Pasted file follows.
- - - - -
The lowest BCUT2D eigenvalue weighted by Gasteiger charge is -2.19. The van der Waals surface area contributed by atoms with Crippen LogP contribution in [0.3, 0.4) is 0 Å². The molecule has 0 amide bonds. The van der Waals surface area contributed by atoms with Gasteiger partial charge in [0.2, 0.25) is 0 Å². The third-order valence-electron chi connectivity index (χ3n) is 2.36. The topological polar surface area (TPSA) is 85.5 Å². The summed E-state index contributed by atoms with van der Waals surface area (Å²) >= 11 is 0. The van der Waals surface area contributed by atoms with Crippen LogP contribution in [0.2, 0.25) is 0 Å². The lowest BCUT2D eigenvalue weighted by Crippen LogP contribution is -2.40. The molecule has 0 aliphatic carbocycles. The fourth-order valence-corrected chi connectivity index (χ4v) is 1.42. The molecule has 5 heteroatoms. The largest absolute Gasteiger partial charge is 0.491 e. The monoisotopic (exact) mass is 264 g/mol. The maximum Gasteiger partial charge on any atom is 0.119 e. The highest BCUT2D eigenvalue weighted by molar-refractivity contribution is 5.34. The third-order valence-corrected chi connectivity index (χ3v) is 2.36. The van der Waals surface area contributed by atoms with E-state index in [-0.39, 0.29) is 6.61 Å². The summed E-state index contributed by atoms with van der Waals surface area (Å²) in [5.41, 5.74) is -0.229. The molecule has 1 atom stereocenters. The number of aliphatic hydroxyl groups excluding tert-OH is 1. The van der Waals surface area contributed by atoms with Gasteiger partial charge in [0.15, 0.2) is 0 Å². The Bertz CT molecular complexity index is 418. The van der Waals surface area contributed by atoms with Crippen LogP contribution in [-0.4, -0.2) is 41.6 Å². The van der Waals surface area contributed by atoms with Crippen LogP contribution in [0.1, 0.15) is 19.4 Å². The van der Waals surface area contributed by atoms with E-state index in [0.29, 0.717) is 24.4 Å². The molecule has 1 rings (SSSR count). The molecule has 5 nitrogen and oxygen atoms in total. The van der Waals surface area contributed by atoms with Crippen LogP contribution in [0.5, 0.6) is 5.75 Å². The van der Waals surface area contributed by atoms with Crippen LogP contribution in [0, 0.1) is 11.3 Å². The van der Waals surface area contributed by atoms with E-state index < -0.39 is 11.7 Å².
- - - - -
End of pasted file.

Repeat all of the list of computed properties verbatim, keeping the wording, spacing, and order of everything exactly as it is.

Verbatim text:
The lowest BCUT2D eigenvalue weighted by Gasteiger charge is -2.19. The van der Waals surface area contributed by atoms with Crippen LogP contribution in [0.3, 0.4) is 0 Å². The molecule has 0 amide bonds. The van der Waals surface area contributed by atoms with Gasteiger partial charge in [0.2, 0.25) is 0 Å². The third-order valence-electron chi connectivity index (χ3n) is 2.36. The topological polar surface area (TPSA) is 85.5 Å². The summed E-state index contributed by atoms with van der Waals surface area (Å²) >= 11 is 0. The van der Waals surface area contributed by atoms with Crippen LogP contribution in [0.2, 0.25) is 0 Å². The lowest BCUT2D eigenvalue weighted by Crippen LogP contribution is -2.40. The molecule has 0 aliphatic carbocycles. The fourth-order valence-corrected chi connectivity index (χ4v) is 1.42. The molecule has 5 heteroatoms. The largest absolute Gasteiger partial charge is 0.491 e. The monoisotopic (exact) mass is 264 g/mol. The maximum Gasteiger partial charge on any atom is 0.119 e. The highest BCUT2D eigenvalue weighted by molar-refractivity contribution is 5.34. The third-order valence-corrected chi connectivity index (χ3v) is 2.36. The van der Waals surface area contributed by atoms with E-state index in [-0.39, 0.29) is 6.61 Å². The summed E-state index contributed by atoms with van der Waals surface area (Å²) in [5.41, 5.74) is -0.229. The molecule has 1 atom stereocenters. The number of aliphatic hydroxyl groups excluding tert-OH is 1. The van der Waals surface area contributed by atoms with Gasteiger partial charge in [0.15, 0.2) is 0 Å². The Bertz CT molecular complexity index is 418. The van der Waals surface area contributed by atoms with Crippen LogP contribution in [-0.4, -0.2) is 41.6 Å². The van der Waals surface area contributed by atoms with Crippen LogP contribution in [0.1, 0.15) is 19.4 Å². The van der Waals surface area contributed by atoms with E-state index in [0.29, 0.717) is 24.4 Å². The molecule has 1 rings (SSSR count). The molecule has 5 nitrogen and oxygen atoms in total. The van der Waals surface area contributed by atoms with Crippen LogP contribution in [0.5, 0.6) is 5.75 Å². The van der Waals surface area contributed by atoms with Crippen LogP contribution in [0, 0.1) is 11.3 Å². The van der Waals surface area contributed by atoms with E-state index < -0.39 is 11.7 Å².